The rain has finally begin to fall in California. A gray flannel blanket has cloaked the sky and water is falling from the heavens again. It's about time.
As I walk out to follow the kids around in the lighter showers, my go feet squish-squash-squish-squash through the muddy grass when I cross the seasonal creek that bisects our property. The children like to wear their mud boots and walk up and down the ephemeral stream pretending their fishing. One can hardly call it a "real" creek since water only moves through the shallow swale after the of heaviest rains. There is no bed or bank, only a topographic break where the slopes from east and west meet. If you came to my house in the summer running water would never come to mind.
When it starts to rain I always have a mix of emotions.
First I feel excitement.
The water will make the dormant seeds swell and it activates enzymes to start the germination process. Tiny white sprouts emerge and form roots in search of damp soil. A sliver of green pokes it's head from the seed coat searching for light. This will be a blade or a new leaf reaching for the sun. The growth process begins. Green grass means happy horses.
Then there is another part of me that worries when the rains come.
I have never been able to shake this oppressive feeling since I worked a stable manager when I was in my late 20's. For two years, I managed a barn of 21 horses perched on top of a hill in the mountains in Saratoga, California. My apartment was over the horses stalls and the storms would bash against the A-frame roof, heralding Armageddon. I could hear the horses walking in circles below on the wooden floors of their cells...
From afar, the barn looked like a little Swiss chalet with multicolored horse heads sticking out from all the windows. But it always felt precarious. There was an active hill slide on the property and when the rains began it was only a question of how long until the earth began slipping. Then there was the worrying about things getting wet. The hay and the shavings under their massive tarps always loomed behind me. If a tarp blew loose it meant wet feed and wet bedding. Two winters of this was enough to leave me with shadows of these feelings every time a storm hits us now. Even though it is now almost 10 years later and there is nothing in jeopardy of being ruined, these thoughts still linger. It's like these memories are mud stains that will never wash out of my mind.
Water is a time for patience.
As I slosh across the saturated earth in route to feeding the horses during the storms, I feel the heavy raindrops pelting my head through my hood. There will be no turn out in the fields or riding in the arena for a while. All things horse go quiet. After three or four consecutive days of rain, the horses hunker down in their stalls. Occasionally, I see them peeking their heads out their doors while they watch the rain fall. Gemma and Sharpie stand motionless counting each raindrop as it hits the puddles in their paddocks. As the water collects on their long and wispy forelocks, it forms a miniature streamlet which eventually drip-drop-drips on to their long broad faces. Silent horse thoughts float up between their soft velvety ears. They don't really seem to mind the rain.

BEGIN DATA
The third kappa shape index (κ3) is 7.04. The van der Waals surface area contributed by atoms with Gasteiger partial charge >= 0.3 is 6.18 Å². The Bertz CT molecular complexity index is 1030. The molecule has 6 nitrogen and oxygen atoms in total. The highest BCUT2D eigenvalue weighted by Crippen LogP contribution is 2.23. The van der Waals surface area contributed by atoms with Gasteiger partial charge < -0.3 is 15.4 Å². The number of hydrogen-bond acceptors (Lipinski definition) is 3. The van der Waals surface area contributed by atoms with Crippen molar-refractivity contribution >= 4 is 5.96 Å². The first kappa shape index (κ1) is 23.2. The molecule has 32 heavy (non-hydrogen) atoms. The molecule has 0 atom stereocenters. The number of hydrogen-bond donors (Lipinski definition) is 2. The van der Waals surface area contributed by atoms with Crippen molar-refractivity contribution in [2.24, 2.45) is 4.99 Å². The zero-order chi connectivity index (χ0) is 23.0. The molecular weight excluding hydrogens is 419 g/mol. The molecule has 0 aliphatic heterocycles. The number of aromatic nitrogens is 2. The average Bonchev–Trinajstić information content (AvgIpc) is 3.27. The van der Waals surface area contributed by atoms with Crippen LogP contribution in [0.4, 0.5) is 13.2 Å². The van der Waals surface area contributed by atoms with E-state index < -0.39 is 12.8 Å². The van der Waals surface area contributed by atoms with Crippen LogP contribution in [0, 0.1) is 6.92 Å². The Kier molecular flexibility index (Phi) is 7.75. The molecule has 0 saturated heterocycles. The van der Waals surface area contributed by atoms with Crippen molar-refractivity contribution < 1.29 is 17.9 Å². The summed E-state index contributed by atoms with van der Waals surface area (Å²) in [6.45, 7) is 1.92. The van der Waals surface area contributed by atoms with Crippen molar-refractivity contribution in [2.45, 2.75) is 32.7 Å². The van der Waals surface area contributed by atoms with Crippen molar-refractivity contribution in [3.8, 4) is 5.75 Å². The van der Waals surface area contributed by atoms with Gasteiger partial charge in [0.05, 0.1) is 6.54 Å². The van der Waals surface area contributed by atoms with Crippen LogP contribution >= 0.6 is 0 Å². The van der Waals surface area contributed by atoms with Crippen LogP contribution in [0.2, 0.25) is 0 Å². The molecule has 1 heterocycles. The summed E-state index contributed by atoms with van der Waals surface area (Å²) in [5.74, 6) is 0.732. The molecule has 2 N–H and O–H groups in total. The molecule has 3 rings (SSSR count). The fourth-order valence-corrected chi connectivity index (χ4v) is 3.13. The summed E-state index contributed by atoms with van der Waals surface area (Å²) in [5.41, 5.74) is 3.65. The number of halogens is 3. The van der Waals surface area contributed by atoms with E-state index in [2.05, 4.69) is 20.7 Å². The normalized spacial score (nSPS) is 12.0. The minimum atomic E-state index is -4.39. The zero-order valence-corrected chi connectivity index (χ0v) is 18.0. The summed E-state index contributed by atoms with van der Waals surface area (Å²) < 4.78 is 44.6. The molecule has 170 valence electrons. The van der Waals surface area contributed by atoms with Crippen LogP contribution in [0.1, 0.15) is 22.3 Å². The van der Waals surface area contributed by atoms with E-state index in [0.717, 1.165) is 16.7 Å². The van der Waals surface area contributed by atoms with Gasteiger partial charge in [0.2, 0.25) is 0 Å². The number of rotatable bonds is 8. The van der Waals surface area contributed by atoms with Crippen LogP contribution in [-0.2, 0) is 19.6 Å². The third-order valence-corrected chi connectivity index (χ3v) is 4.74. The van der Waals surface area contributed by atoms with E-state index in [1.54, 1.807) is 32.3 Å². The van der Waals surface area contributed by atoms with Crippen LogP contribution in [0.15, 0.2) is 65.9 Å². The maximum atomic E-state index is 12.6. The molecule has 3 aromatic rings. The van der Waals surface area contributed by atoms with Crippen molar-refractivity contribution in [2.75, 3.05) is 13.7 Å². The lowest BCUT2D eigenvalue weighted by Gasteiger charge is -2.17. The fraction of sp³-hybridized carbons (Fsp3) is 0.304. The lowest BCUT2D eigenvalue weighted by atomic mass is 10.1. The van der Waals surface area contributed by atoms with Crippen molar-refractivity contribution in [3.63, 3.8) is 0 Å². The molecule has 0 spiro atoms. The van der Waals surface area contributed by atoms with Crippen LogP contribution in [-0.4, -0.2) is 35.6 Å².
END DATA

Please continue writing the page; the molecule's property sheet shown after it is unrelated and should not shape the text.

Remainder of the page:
Water is elemental and I observe our very nature.
Puddles are where life begins anew every year. The puddles that form along our "creek" are host to western toads when they feel amorous in March. The small pond I constructed next to the creek is where Pacific chorus frogs sing their symphony every evening once the rains fill the basin. The men repeatedly call loudly to the ladies, "Hey girls! We're here...Yo babe, check me out...Look at me, I have a big...um...throat." Small bands of Mallard ducks will drift down the slow current then waddle around the water's edge and muddle for insects. And the noisy little killdeers scurry around the saturated ground pecking for insects just below the surface. It's a veritable orchestra for my ears and eyes of which I never tire.
Here's a few moments from the frogs. They're skittish and get quiet as soon as they suspect me nearby. I love to hear them singing though. Here you go "Frogs in Your Formula." You should be liking this one.
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